Despite the U.S. Congress passing the Consolidated Appropriations Act in December 2015 to slather another $9.3 billion of taxpayer credits on new solar power added to the electrical grid, California solar installments peaked in 2015 and are now headed south.
The extension of the federal Solar Investment Tax Credit (ITC) through 2021 was quietly tucked into 3 pages of the 887-page continuing resolution that allowed Congress to spend about $3.85 trillion this year. The nonpartisan Joint Committee on Taxation estimates that extending solar tax credits will cost taxpayers $9.3 billion.
As a result of massive taxpayer-funded subsidies, solar installations added 9.5 gigawatts of utility-scale power in 2016. That gave solar a nation-leading 40 percent share of all new electrical power capacity, dwarfing the 8.3 gigawatts of new fossil fuel capacity added in 2016, according to the Energy Information Agency.
California dominates solar power in the U.S., with 13,241 mega-watts of capacity, accounting for an overwhelming 44 percent national market share. Due to a marketing blitz by companies like SolarCity, about 71 percent of all solar capacity in the Golden State consists of residential installations.
California sought to continue its leadership in solar installations after Governor Jerry Brown passed SB 350, titled the “Clean Energy and Pollution Reduction Act of 2015.” The bill established 2030 targets to increase retail sales of renewable electricity to 50 percent and a requirement to double the energy efficiency savings in electricity and natural gas end uses by 2030.
With supposed experts claiming a huge amount of solar demand was being undermined due to the expiring of the federal investment tax credit, the renewal was expected to create another California boom. But the number of residential solar installations appears to have peaked in 2015 at 148,000 new installations, and the numbers fell for the first time in a decade, to 140,000 in 2016, according to the state.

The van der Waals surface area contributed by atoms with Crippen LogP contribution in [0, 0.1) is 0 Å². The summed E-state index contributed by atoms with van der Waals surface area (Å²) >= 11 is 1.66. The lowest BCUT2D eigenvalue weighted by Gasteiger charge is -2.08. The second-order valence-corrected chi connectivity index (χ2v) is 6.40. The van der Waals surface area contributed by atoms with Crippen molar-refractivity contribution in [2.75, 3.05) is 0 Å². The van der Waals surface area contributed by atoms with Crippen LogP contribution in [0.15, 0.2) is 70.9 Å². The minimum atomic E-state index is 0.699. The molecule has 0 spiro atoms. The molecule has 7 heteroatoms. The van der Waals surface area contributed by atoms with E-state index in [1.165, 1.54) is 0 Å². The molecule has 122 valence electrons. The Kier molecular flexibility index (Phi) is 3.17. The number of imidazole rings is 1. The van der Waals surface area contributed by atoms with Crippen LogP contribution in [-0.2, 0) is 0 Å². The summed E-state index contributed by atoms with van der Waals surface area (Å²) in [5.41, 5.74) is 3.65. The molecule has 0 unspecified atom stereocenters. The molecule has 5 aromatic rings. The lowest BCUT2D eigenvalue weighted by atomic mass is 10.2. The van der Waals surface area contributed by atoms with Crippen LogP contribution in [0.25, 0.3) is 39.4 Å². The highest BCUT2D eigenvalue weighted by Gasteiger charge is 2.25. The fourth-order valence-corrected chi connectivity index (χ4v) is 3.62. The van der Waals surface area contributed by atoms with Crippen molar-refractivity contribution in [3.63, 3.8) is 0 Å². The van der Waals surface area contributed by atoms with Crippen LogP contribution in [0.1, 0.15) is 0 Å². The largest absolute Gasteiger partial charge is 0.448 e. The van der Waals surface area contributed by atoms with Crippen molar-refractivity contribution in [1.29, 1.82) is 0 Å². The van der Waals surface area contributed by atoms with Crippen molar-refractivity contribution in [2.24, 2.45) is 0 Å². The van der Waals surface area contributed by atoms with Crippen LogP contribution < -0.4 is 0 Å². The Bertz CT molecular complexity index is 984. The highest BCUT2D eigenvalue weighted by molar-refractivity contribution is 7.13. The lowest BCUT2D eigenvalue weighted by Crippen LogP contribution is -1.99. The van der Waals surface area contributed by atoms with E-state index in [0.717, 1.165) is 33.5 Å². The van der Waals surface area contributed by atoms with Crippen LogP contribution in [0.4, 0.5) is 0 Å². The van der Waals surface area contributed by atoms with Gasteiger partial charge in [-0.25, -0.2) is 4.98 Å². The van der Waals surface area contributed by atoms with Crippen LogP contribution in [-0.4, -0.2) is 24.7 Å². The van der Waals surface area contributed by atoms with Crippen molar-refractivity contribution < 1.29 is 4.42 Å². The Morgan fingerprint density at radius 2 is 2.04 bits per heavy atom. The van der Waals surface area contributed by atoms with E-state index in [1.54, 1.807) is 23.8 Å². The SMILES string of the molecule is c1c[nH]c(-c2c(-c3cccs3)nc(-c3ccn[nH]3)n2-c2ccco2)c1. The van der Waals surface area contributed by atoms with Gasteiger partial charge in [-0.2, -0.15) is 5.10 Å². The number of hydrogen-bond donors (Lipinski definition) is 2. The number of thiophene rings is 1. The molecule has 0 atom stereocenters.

A big selling point for renewing the solar investment tax credit was the promise that the cost of producing solar electric power would crash. But according to the California state website, the cost only fell by 2 percent from $.50 a kilowatt in 2015 to about $.49 a kilowatt in 2016.
Compared to natural gas on a national basis, solar costs 50 percent more to produce electricity than natural gas. That does not adjust for the fact that solar electric generation is availability for only an average of eight hours per day. During the other 16 hours a day, which includes peak the period of peak daily residential use during evening hours, the electrical grid must have 100 percent standby fossil fuel power generation capacity.
Another serious downside for solar power is that during sunny days in the spring and fall, when Californians are not using much air conditioning, the daily demand for electricity is low. As a result, the surge of midday solar power is more than the California electric grid can use.
Balancing solar power availability and consumer demand has become a major challenge for the Independent System Operator that manages California’s electric grid for about 30 million people. Nancy Traweek, who directs system operations, recently warned, “It’s constantly solving a constant problem, meaning you’re always trying to balance.”